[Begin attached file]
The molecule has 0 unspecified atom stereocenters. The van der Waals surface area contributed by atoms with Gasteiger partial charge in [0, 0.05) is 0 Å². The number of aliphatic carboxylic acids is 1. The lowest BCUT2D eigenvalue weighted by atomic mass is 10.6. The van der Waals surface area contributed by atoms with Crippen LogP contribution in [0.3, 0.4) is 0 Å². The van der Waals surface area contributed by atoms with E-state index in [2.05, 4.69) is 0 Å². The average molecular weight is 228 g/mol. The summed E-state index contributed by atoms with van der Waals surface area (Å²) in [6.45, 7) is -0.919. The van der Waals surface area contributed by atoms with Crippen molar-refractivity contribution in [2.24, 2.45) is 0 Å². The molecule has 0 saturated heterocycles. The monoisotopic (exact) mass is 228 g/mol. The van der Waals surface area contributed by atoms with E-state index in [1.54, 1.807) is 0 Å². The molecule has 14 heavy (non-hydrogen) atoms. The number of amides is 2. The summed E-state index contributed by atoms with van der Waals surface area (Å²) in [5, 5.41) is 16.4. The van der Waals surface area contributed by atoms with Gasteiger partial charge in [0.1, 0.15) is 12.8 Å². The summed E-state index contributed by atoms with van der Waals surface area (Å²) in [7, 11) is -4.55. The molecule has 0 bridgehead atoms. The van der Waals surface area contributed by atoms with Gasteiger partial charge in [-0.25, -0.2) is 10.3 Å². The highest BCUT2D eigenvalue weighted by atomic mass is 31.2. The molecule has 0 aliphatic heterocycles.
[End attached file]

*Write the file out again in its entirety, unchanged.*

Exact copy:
The molecule has 0 unspecified atom stereocenters. The van der Waals surface area contributed by atoms with Gasteiger partial charge in [0, 0.05) is 0 Å². The number of aliphatic carboxylic acids is 1. The lowest BCUT2D eigenvalue weighted by atomic mass is 10.6. The van der Waals surface area contributed by atoms with Crippen LogP contribution in [0.3, 0.4) is 0 Å². The van der Waals surface area contributed by atoms with E-state index in [2.05, 4.69) is 0 Å². The average molecular weight is 228 g/mol. The summed E-state index contributed by atoms with van der Waals surface area (Å²) in [6.45, 7) is -0.919. The van der Waals surface area contributed by atoms with Crippen molar-refractivity contribution in [2.24, 2.45) is 0 Å². The molecule has 0 saturated heterocycles. The monoisotopic (exact) mass is 228 g/mol. The van der Waals surface area contributed by atoms with E-state index in [1.54, 1.807) is 0 Å². The molecule has 14 heavy (non-hydrogen) atoms. The number of amides is 2. The summed E-state index contributed by atoms with van der Waals surface area (Å²) in [5, 5.41) is 16.4. The van der Waals surface area contributed by atoms with Gasteiger partial charge in [0.1, 0.15) is 12.8 Å². The summed E-state index contributed by atoms with van der Waals surface area (Å²) in [7, 11) is -4.55. The molecule has 0 bridgehead atoms. The van der Waals surface area contributed by atoms with Gasteiger partial charge in [-0.25, -0.2) is 10.3 Å². The highest BCUT2D eigenvalue weighted by atomic mass is 31.2. The molecule has 0 aliphatic heterocycles.